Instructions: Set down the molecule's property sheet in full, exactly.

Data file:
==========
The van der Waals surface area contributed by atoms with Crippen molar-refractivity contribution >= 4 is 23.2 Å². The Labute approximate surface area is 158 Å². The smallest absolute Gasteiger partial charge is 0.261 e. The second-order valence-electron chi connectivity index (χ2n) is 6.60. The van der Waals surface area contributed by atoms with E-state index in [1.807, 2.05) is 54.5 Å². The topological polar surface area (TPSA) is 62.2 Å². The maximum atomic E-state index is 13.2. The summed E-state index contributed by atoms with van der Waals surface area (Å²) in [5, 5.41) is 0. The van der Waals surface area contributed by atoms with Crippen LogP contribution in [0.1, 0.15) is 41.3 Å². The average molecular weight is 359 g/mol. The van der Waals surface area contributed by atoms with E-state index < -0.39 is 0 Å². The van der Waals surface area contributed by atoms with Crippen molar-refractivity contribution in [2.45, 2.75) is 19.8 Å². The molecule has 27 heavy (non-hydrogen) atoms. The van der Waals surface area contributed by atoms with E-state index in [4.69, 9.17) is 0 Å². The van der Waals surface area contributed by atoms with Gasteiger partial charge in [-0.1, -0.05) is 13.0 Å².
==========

The van der Waals surface area contributed by atoms with Crippen molar-refractivity contribution >= 4 is 23.2 Å². The Labute approximate surface area is 158 Å². The smallest absolute Gasteiger partial charge is 0.261 e. The second-order valence-electron chi connectivity index (χ2n) is 6.60. The van der Waals surface area contributed by atoms with E-state index in [1.807, 2.05) is 54.5 Å². The topological polar surface area (TPSA) is 62.2 Å². The maximum atomic E-state index is 13.2. The summed E-state index contributed by atoms with van der Waals surface area (Å²) in [5, 5.41) is 0. The van der Waals surface area contributed by atoms with Crippen LogP contribution in [0.1, 0.15) is 41.3 Å². The average molecular weight is 359 g/mol. The van der Waals surface area contributed by atoms with E-state index < -0.39 is 0 Å². The van der Waals surface area contributed by atoms with Crippen molar-refractivity contribution in [2.45, 2.75) is 19.8 Å². The molecule has 27 heavy (non-hydrogen) atoms. The van der Waals surface area contributed by atoms with E-state index in [4.69, 9.17) is 0 Å². The van der Waals surface area contributed by atoms with Gasteiger partial charge in [-0.1, -0.05) is 13.0 Å².